Sometimes, test takers are given a longer list of possible answers and told that they have to choose more than one. In this case, they should read the question carefully to check how many answers are required.

Task focus: Multiple choice questions are used to test a wide range of skills. The test taker may be required to have a detailed understanding of specific points or an overall understanding of the main points of the listening text.

No. of questions: Variable

Task type 2 – Matching

Task type and format: Test takers are required to match a numbered list of items from the listening text to a set of options on the question paper. The set of options may be criteria of some kind.

Task focus: Matching assesses the skill of listening for detail and whether a test taker can understand information given in a conversation on an everyday topic, such as the different types of hotel or guest house accommodation. It also assesses the ability to follow a conversation between two people. It may also be used to assess test takers’ ability to recognise relationships and connections between facts in the listening text.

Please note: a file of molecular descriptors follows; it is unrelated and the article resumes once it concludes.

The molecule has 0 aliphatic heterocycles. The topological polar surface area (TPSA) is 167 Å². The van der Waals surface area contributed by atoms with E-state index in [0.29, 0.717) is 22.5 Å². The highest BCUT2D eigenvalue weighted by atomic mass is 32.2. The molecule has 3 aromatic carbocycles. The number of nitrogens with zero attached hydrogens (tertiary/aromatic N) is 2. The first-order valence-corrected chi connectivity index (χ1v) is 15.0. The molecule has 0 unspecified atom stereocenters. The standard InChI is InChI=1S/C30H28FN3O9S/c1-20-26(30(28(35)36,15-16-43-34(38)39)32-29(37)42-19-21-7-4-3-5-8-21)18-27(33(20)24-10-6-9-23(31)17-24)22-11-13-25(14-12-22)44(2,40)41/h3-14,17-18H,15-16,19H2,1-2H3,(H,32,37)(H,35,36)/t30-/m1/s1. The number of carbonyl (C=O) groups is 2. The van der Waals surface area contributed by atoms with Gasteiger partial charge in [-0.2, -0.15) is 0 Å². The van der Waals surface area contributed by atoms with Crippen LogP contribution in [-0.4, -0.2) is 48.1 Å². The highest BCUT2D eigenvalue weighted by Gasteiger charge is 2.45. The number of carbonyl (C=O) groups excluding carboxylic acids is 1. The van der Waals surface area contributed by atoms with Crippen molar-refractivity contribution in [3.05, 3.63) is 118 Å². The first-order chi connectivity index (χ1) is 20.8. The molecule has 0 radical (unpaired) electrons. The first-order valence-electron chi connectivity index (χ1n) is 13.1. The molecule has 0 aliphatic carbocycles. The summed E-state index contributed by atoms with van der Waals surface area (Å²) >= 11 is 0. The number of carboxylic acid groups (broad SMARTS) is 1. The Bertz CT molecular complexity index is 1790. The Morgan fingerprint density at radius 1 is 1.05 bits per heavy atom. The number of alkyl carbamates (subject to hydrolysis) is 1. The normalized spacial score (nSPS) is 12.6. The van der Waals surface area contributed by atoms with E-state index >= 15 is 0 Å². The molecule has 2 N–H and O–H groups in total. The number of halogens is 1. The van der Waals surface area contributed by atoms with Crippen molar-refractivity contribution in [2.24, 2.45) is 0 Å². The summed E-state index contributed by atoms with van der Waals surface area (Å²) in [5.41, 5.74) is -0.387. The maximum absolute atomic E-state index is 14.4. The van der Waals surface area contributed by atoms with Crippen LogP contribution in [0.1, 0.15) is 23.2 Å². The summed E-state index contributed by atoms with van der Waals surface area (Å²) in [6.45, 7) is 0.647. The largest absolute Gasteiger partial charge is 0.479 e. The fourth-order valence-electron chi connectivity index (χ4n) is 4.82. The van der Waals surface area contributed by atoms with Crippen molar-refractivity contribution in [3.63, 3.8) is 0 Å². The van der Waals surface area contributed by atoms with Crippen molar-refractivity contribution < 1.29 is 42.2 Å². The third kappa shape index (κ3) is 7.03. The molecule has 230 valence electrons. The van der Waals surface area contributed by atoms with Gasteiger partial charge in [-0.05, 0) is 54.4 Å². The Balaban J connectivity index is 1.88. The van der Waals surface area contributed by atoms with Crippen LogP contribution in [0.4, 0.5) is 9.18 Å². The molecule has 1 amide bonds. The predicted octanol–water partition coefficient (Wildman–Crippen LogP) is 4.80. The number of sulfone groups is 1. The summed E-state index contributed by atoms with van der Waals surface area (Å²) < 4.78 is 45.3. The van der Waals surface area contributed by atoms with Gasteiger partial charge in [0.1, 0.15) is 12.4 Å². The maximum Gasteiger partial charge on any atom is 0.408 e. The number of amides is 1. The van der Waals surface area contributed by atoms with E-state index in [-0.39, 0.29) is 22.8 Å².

No. of questions: Variable

Task type 3 – Plan, map, diagram labelling

Task type and format: Test takers are required to complete labels on a plan (eg of a building), map (eg of part of a town) or diagram (e.g. of a piece of equipment). The answers are usually selected from a list on the question paper.

Task focus: This type of task assesses the ability to understand, for example, a description of a place, and to relate this to a visual representation. This may include being able to follow language expressing spatial relationships and directions (e.g. straight on/through the far door).

No. of questions: Variable

Task type 4 – Form, note, table, flow-chart, summary completion